Medicare Part D Prescription Drug plans can be complicated, but once you understand them, you can make them work in your favor. The two main factors that affect the price of your prescription medications are drug tier and coverage stage.
Drug tiers 1-5 are the levels of pricing for medications on a specified formulary. Each prescription drug plan comes up with its own formulary, which is a list of medications that plan will cover. In general, a generic medication that is widely available is in tier 1. Tier 2 may still be generic, but not widely available. Tier 3 would be a brand name medication, and Tier 4 would be brand name and not yet common. Tier 5 would be specialty medications, usually injectable. The higher the tier, the higher the cost to you.
Pricing for each tier also changes depending on which of the four coverage stages you are in at the time.
Stage 1: Deductible. For 2022, most drug plans have a deductible of up to $480. Many insurers also waive the deductible for tier 1 and tier 2 medications. In this stage, you normally pay the lowest negotiated regular price for your drug, but the insurer pays nothing.
Stage 2: Initial coverage. After meeting the deductible, you pay a flat co-pay for medications. Most people are in this phase during the entire year of coverage. Many plans offer $0 co-pays on tier 1 medications in this stage.
Stage 3: Coverage gap. Also referred to as the donut hole, this phase begins once the total cost of your medications is greater than $4,430. This amount includes both, what you have paid and what the plan has paid. For a medication like Xarelto, which costs $550 per month, that equals eight months of coverage. For an injectable medication like Enbrel, that’s only one month of coverage. In this stage, you pay 25% of the total cost of the medication. So, our Xarelto example would then be $137, when it was probably a $45 copay under Stage 2 coverage.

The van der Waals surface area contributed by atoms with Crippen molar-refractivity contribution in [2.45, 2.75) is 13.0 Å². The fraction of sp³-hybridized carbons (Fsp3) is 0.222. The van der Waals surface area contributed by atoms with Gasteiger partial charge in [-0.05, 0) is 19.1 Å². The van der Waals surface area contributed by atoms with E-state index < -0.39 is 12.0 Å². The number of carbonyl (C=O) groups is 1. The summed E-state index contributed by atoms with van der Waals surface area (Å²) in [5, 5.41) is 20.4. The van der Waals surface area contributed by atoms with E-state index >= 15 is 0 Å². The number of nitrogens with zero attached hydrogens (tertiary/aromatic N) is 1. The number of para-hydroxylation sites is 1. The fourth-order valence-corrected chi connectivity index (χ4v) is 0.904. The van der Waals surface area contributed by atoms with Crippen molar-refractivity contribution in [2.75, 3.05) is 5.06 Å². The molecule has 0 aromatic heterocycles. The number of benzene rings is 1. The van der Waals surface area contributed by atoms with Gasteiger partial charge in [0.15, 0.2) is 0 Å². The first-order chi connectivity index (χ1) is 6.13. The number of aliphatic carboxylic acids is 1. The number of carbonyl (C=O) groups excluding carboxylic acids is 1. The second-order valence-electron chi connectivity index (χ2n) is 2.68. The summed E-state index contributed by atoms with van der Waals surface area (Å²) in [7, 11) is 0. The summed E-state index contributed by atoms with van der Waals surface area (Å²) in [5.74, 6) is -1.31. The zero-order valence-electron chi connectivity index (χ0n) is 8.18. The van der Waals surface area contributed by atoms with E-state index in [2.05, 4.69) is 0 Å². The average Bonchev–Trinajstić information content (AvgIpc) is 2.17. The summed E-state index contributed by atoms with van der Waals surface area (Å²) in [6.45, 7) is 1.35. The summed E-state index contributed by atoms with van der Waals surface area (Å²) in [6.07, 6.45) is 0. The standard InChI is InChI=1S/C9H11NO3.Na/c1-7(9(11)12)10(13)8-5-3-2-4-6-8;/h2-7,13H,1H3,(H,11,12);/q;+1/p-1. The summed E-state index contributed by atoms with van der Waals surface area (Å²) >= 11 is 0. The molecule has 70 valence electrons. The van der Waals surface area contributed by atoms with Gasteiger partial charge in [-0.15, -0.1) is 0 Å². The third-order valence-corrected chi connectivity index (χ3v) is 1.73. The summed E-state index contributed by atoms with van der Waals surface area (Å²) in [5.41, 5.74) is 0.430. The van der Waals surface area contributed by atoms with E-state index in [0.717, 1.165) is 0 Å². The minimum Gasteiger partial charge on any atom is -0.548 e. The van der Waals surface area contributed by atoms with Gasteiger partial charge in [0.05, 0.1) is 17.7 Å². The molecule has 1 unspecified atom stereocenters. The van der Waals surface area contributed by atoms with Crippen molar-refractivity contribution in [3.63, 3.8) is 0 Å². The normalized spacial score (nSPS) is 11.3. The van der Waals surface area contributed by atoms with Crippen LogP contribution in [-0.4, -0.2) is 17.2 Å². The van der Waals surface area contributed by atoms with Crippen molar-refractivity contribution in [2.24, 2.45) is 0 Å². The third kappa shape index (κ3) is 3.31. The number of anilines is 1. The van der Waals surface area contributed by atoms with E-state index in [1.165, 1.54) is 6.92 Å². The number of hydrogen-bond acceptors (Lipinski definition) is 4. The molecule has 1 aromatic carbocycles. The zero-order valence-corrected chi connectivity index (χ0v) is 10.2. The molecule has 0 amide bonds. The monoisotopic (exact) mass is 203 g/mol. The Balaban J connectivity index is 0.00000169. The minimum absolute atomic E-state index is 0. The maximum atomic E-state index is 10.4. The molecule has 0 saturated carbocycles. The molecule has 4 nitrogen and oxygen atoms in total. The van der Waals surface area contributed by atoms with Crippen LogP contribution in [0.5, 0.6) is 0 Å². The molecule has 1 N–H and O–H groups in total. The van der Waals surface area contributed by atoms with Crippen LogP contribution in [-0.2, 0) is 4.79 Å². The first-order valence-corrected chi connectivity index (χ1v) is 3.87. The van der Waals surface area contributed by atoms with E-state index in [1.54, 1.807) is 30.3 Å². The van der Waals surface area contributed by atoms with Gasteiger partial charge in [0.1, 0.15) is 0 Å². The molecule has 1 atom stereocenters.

Stage 4: Catastrophic. If you spend a total of $7,050 in out-of-pocket costs, you enter the final stage of coverage where you pay 5% or less for all medications. Over $7,000 seems like a lot, but there is a rule that helps. During Stage 3, the 25% you pay, plus the 60% discount the manufacturer must give, are both counted toward your total out of pocket cost. So Xarelto might cost you $137, but $522 is being counted toward your out-of-pocket costs. This works in your favor to help you reach the lower costs of catastrophic stage much sooner.
There is one final factor that can affect the price of your medication. The drug plan will have a preferred pharmacy network that offers best pricing in each coverage stage.
If you have any questions about which tier your medication is on or what coverage stage you are in, call the phone number on the back of your drug plan ID card or check your insurance plan’s website. They can often tell you the current pricing and even project the coverage for the rest of the year for your specific medication.
Randy Foulds of Foulds Health Insurance Agency is an independent broker and Medicare specialist (license #0G69218) and can be reached at (760) 346.6565.
This is provided for informational purposes only and is not intended to substitute for professional advice.